We eventually all braved the evening weather and headed outdoors as Mike continued to share some posing and lighting techniques.

If you are a photographer and have not heard Mike speak, I encourage you to do so. You will leave with greater insight and inspiration. If you have never been to a PUG come join us in Nashville each month or find one in your local area. You will not be disappointed with this amazing gathering of photographers.

I hope to see you soon!

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Photography Tips: ISO Part 1 Aug 19th | Photo Tips

When I am teaching my photography class, one of the first things I like to start with is understanding what ISO is. ISO is the same as Film Speed, but alas film is not around the way it used to be. However, the principles that were used on film cameras are the same as what is used in digital cameras. The difference is that you can change the ISO in camera with digital, but with film you have to buy a specific type of film and the whole roll would be that particular film speed. When understanding ISO, the first thing you should know is what exactly it does.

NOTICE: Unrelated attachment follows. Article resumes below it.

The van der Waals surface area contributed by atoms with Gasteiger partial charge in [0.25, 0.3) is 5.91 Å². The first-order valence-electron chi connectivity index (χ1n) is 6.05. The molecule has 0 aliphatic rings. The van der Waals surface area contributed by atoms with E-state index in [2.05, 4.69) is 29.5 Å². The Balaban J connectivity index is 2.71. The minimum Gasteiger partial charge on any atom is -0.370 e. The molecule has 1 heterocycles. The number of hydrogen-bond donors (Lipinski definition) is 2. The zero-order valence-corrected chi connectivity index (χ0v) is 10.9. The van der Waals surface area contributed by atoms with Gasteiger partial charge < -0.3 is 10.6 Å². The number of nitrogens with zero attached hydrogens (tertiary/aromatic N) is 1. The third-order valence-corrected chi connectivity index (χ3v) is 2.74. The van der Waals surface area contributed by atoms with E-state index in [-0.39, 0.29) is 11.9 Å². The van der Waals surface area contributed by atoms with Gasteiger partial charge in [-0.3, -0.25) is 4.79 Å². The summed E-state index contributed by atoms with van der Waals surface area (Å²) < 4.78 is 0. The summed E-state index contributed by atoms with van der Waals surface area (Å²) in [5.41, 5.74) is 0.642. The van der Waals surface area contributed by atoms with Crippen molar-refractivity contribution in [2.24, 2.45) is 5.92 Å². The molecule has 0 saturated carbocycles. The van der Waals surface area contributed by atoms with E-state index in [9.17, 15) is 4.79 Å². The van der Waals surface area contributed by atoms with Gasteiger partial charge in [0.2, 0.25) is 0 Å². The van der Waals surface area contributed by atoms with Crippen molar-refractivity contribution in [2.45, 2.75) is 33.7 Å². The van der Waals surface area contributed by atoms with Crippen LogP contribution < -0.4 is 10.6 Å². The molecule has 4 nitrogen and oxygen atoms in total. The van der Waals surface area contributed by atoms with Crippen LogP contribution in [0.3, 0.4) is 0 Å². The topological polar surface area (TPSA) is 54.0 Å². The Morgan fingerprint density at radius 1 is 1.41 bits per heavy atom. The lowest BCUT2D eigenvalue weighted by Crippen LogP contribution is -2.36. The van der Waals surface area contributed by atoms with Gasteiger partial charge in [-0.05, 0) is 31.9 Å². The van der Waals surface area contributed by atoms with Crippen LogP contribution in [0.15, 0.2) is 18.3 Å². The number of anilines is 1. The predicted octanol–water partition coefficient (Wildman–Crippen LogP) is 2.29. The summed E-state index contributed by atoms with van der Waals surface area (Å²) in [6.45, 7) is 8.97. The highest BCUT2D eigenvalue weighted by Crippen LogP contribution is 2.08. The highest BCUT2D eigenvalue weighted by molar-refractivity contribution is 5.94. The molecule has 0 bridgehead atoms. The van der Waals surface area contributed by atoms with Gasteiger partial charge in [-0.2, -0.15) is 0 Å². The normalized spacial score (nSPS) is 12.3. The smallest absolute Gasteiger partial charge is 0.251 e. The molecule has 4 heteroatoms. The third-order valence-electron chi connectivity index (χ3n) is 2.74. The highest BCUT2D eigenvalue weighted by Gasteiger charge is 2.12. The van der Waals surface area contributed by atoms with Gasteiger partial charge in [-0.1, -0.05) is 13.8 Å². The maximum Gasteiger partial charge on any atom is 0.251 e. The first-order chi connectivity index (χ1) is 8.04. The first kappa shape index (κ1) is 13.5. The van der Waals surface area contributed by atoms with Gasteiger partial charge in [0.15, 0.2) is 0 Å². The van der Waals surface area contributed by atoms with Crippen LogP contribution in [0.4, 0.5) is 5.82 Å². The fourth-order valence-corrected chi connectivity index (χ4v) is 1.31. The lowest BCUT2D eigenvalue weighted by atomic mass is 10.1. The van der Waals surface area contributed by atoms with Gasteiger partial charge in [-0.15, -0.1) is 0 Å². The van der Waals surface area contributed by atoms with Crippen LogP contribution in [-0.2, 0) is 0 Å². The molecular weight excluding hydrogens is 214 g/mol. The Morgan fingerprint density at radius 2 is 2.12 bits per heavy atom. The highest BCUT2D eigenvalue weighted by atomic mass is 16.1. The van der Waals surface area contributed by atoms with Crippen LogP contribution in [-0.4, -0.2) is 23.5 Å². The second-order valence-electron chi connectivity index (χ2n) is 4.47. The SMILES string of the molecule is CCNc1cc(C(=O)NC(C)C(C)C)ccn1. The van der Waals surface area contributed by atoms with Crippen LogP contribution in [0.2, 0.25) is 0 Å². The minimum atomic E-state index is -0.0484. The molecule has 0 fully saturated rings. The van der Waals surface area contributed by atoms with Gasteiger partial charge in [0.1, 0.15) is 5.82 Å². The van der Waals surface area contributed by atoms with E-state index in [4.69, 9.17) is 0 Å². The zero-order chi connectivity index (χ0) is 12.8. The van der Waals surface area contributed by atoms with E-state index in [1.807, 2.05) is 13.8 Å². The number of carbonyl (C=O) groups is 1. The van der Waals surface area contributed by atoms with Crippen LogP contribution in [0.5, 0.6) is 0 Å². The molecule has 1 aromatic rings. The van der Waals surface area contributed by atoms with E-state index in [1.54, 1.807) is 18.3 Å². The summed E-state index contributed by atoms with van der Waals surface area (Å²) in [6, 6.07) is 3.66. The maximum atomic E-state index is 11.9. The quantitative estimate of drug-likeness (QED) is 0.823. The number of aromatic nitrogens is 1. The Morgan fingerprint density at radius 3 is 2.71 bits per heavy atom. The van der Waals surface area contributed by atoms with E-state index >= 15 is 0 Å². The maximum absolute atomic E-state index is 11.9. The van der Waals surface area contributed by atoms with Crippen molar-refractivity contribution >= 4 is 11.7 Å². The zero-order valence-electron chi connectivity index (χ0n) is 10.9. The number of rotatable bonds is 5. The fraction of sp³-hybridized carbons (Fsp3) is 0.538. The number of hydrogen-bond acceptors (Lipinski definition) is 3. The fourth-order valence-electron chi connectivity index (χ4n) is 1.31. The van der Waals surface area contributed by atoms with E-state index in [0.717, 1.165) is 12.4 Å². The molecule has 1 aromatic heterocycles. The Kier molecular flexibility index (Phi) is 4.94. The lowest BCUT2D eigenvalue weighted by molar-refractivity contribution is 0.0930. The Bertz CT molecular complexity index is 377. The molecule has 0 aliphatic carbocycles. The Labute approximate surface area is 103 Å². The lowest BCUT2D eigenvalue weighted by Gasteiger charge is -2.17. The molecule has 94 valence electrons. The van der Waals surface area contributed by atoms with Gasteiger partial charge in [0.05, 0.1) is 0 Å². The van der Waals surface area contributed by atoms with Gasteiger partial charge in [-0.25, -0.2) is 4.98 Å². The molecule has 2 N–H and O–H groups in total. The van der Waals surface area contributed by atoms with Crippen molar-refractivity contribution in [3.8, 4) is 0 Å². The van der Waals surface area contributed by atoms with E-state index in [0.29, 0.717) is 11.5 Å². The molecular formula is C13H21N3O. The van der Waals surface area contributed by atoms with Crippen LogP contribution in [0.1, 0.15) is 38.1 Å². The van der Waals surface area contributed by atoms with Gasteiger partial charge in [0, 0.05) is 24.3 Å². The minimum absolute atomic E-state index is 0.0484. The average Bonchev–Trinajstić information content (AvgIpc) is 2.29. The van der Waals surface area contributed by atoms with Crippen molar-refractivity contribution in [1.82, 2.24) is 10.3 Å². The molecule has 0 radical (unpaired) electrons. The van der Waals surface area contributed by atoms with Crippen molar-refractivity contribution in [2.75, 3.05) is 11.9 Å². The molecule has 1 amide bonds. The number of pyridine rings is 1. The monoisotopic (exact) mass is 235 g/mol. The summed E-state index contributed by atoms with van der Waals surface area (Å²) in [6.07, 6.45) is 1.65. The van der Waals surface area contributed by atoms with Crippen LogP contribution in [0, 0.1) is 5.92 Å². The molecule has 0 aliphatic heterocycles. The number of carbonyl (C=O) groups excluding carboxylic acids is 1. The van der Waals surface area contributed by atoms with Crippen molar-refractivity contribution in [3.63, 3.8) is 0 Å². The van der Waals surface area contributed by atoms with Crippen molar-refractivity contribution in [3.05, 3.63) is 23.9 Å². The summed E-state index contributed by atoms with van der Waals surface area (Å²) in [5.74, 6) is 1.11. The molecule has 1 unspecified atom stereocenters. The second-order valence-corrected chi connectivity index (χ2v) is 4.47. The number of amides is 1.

Film speed (or ISO) is a number given to film that tells how sensitive it is to light. A low number (ex. 100 ISO) means that the film is not very sensitive to light. A high number (ex. 1600 ISO) means that it is very sensitive to light. This is the same for digital, but instead you have the ability to change ISO directly in camera without purchasing different types of film. You are telling your camera how sensitive you want it to be to light.